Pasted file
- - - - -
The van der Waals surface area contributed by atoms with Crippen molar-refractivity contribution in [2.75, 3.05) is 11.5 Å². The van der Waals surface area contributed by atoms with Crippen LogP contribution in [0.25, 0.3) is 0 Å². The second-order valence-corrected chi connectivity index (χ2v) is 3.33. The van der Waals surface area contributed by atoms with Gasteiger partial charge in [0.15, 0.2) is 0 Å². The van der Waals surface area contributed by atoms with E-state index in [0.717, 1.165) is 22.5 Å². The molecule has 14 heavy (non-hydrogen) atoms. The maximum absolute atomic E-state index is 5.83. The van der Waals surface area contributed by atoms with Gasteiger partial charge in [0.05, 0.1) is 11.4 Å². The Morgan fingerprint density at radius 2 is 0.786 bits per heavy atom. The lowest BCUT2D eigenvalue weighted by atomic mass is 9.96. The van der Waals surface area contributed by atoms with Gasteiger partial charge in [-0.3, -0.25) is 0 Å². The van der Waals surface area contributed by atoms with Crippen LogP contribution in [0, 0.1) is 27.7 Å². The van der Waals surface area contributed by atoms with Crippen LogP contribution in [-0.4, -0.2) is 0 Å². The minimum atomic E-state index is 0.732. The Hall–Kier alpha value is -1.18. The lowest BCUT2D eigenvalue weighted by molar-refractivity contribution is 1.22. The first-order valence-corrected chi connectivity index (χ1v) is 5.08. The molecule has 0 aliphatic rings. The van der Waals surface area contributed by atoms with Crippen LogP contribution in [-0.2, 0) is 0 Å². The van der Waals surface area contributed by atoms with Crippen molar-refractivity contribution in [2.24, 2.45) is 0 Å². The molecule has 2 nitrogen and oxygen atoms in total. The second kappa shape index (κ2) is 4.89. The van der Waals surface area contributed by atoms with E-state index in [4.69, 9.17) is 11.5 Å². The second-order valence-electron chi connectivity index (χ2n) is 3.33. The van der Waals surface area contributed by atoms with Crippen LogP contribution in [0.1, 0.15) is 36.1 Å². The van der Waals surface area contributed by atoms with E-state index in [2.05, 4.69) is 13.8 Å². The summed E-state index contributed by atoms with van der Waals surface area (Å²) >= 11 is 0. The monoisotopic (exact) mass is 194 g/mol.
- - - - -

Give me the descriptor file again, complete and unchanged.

The van der Waals surface area contributed by atoms with Crippen molar-refractivity contribution in [2.75, 3.05) is 11.5 Å². The van der Waals surface area contributed by atoms with Crippen LogP contribution in [0.25, 0.3) is 0 Å². The second-order valence-corrected chi connectivity index (χ2v) is 3.33. The van der Waals surface area contributed by atoms with Gasteiger partial charge in [0.15, 0.2) is 0 Å². The van der Waals surface area contributed by atoms with E-state index in [0.717, 1.165) is 22.5 Å². The molecule has 14 heavy (non-hydrogen) atoms. The maximum absolute atomic E-state index is 5.83. The van der Waals surface area contributed by atoms with Gasteiger partial charge in [0.05, 0.1) is 11.4 Å². The Morgan fingerprint density at radius 2 is 0.786 bits per heavy atom. The lowest BCUT2D eigenvalue weighted by atomic mass is 9.96. The van der Waals surface area contributed by atoms with Gasteiger partial charge in [-0.3, -0.25) is 0 Å². The van der Waals surface area contributed by atoms with Crippen LogP contribution in [0, 0.1) is 27.7 Å². The van der Waals surface area contributed by atoms with Crippen LogP contribution in [-0.4, -0.2) is 0 Å². The minimum atomic E-state index is 0.732. The Hall–Kier alpha value is -1.18. The lowest BCUT2D eigenvalue weighted by molar-refractivity contribution is 1.22. The first-order valence-corrected chi connectivity index (χ1v) is 5.08. The molecule has 0 aliphatic rings. The van der Waals surface area contributed by atoms with Crippen LogP contribution in [-0.2, 0) is 0 Å². The van der Waals surface area contributed by atoms with Crippen molar-refractivity contribution in [2.24, 2.45) is 0 Å². The molecule has 2 nitrogen and oxygen atoms in total. The second kappa shape index (κ2) is 4.89. The van der Waals surface area contributed by atoms with E-state index in [4.69, 9.17) is 11.5 Å². The second-order valence-electron chi connectivity index (χ2n) is 3.33. The van der Waals surface area contributed by atoms with Crippen LogP contribution in [0.1, 0.15) is 36.1 Å². The van der Waals surface area contributed by atoms with E-state index in [2.05, 4.69) is 13.8 Å². The summed E-state index contributed by atoms with van der Waals surface area (Å²) >= 11 is 0. The monoisotopic (exact) mass is 194 g/mol.